What is Dementia?
Dementia is a general term used to describe a decline in mental ability that is serious enough to interfere with daily living. It is not a specific illness but a term used to characterize a range of symptoms that severely effect memory and other thinking skills. Alzheimer’s disease is the most common form of dementia and accounts for sixty to eighty percent of cases. The second most common type is Frontotemporal Disease, a dementia that affects a younger population.
Symptoms of dementia can include pronounced impairment of memory, communication and language, ability to focus, reasoning and judgment skills, and visual perception, as well as changes in personality and behavior. Many dementias are progressive illnesses and grow worse as time passes.
Video courtesy Planning for Hope(C) 2012
Dementia occurs when brain cells become damaged and can no longer communicate with one another. When cells in any given brain region become impaired, that region can no longer carry out normal functions.
Obesity Ages the Brain
Studies have established a link between obesity and dementia with brains of obese people looking 16 years older than the brains of normal weight people. The brains of people who are overweight looked eight years older than the brains of normal weight people.
Link Between Obesity and Dementia
Researchers at Johns Hopkins Bloomberg School of Public Health analyzed published obesity and dementia follow-up studies stretching across two decades and found a consistent relationship between the two. Obesity increases the possibility for dementia by 42% in general, Alzheimer’s disease by 80%, and vascular dementia by 73%.
Research has also shown that abdominal fat is linked to reduced brain volume in middle-aged adults and that the reduction is connected with a variant of an obesity-related gene.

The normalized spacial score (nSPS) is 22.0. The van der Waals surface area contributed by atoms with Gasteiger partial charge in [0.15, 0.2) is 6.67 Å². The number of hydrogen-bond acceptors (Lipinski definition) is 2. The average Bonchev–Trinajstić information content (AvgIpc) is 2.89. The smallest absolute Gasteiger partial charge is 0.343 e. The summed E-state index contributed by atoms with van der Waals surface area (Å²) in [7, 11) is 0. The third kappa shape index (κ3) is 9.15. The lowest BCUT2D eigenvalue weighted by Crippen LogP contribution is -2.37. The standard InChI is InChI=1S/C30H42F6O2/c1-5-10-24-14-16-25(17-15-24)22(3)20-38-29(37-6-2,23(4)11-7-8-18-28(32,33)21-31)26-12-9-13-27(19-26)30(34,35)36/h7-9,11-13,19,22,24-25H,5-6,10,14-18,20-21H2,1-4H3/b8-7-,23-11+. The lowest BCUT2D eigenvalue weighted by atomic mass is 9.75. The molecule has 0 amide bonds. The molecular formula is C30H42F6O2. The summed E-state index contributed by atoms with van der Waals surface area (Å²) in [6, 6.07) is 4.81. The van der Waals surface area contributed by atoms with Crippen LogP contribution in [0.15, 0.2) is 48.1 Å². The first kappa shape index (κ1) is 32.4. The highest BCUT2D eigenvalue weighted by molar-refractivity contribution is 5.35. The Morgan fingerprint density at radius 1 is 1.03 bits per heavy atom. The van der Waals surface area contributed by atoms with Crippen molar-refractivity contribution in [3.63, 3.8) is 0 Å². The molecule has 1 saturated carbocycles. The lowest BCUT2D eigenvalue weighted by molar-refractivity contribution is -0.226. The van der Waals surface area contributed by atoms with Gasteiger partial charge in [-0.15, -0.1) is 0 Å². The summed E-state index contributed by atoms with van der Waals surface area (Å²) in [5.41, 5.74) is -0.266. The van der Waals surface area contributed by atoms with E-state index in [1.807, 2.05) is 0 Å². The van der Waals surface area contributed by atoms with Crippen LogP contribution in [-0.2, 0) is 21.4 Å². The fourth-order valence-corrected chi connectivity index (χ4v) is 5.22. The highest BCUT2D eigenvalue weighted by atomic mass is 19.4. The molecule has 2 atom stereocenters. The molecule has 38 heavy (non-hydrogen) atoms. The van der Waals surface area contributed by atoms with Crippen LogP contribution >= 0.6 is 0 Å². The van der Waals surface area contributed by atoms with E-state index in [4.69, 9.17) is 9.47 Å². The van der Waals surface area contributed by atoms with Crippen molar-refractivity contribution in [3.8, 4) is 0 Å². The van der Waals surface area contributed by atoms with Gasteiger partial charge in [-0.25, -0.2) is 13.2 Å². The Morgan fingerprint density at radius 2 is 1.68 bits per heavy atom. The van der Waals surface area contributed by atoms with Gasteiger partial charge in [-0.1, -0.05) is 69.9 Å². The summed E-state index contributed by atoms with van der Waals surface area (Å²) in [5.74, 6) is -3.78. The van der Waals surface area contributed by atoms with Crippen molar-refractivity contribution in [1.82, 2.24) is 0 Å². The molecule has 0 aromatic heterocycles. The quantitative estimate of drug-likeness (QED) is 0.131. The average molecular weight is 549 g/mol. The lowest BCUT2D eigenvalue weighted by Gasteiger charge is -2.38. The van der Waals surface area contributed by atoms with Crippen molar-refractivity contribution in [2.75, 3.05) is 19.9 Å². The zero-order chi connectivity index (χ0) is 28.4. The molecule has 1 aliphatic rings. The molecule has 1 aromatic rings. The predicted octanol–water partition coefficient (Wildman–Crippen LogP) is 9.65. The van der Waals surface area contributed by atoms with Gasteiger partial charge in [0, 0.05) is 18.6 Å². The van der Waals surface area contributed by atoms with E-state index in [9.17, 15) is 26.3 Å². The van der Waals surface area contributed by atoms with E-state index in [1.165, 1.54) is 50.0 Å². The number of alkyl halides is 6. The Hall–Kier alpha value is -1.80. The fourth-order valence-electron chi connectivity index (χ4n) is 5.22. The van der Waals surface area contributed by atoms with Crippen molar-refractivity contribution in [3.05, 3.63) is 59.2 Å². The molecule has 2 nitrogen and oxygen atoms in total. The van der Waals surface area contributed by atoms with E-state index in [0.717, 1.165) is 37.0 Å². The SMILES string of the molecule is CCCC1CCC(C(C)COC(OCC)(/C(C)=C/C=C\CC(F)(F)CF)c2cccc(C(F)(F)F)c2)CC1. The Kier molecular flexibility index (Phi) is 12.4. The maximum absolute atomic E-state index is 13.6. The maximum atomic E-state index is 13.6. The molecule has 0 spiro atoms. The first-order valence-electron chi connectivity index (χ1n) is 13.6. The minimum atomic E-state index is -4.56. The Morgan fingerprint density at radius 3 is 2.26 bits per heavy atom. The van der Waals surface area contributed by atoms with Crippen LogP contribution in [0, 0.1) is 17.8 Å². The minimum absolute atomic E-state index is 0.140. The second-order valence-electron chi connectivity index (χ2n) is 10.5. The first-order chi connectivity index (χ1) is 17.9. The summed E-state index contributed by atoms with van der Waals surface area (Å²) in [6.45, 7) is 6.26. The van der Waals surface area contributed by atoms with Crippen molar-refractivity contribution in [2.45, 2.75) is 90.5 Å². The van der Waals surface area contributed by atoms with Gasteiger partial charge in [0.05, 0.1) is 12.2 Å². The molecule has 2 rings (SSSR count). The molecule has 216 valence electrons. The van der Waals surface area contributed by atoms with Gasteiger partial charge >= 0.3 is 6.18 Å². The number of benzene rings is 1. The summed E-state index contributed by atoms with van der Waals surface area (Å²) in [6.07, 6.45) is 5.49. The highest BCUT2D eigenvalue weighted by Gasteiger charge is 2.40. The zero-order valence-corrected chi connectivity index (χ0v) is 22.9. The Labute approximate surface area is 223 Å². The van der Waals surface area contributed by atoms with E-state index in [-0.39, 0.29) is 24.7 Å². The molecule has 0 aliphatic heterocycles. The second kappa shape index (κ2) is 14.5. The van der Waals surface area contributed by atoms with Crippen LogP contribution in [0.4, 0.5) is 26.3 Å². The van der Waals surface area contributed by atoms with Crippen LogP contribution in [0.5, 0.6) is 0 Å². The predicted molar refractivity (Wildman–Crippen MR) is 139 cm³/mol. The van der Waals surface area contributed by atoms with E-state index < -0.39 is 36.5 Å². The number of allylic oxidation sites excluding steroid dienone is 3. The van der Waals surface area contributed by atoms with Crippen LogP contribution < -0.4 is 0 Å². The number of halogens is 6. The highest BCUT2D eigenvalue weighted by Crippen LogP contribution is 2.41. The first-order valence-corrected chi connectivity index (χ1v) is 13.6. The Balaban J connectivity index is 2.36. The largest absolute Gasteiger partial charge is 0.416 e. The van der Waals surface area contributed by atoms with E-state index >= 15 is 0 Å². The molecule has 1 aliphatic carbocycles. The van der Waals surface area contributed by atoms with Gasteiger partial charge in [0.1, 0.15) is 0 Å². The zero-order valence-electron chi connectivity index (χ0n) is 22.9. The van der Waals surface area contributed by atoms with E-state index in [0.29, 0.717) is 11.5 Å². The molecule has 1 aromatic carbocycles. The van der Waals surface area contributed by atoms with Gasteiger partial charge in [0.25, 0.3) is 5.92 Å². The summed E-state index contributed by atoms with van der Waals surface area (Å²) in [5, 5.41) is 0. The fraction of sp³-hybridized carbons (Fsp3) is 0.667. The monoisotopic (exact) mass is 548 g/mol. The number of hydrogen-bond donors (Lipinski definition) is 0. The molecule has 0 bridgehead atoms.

Obesity indicators such as body mass index, waist circumference, waist-to-hip ratio and abdominal fat were measured against brain volume. It was discovered that the higher any indicator was, the smaller the brain volume. Abdominal fat and brain volume had the highest association.
Studies suggest that maintaining normal body weight through all of adulthood can minimize or perhaps prevent the onset of dementia.
Risk of Obesity in Middle Age
Middle age seems to be a particularly risky time for those individuals who meet the medical criteria for obesity. People who are obese at middle age are four times as likely as normal weight middle-aged people to develop dementias later in life. People who were overweight in middle age had a 1.8 higher risk for a diagnosis of dementia later in life while those classified as obese had a 300% higher risk factor.
How exactly excess weight influences the degradation of the brain is unknown although there are many possibilities. High ratios of body fat are associated with diabetes and vascular diseases, both of which are related to the risk for dementia.
Currently, one out of every three people over the age of sixty-five will die with dementia.
What to read next: Belly Fat Is More Dangerous than Obesity, New Studies Show
alz.org - http://www.alz.org/what-is-dementia.asp accessed 9-21-12
Causes - http://www.causes.com/causes/784538-pledge-find-out-if-you-are-at-risk-for-frontotemporal-disease-dementia accessed 9-21-12
FTD Planning for Hope http://www.youtube.com/user/FTDPlanningForHope/featured accessed 9-21-12
Science Blogs - http://scienceblogs.com/neurophilosophy/2010/06/16/obesity-linked-to-brain-shrinkage-and-dementia/ accessed 9-21-12
Johns Hopkins Health Alerts, Nutrition and Weight Control, http://www.johnshopkinshealthalerts.com/alerts_index/nutrition_weight_control/24-1.html accessed 9-21-2012
Science Daily - http://www.sciencedaily.com/releases/2008/05/080507105556.htm accessed 9-21-12
The Guardian - http://www.guardian.co.uk/science/2011/may/02/obese-more-likely-to-develop-alzheimers-disease accessed 9-21-12
U.S. Department of Health and Human Services - http://www.nia.nih.gov/alzheimers/announcements/2009/10/more-findings-link-obesity-and-dementia accessed 9-21-12
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Published On: September 21, 2012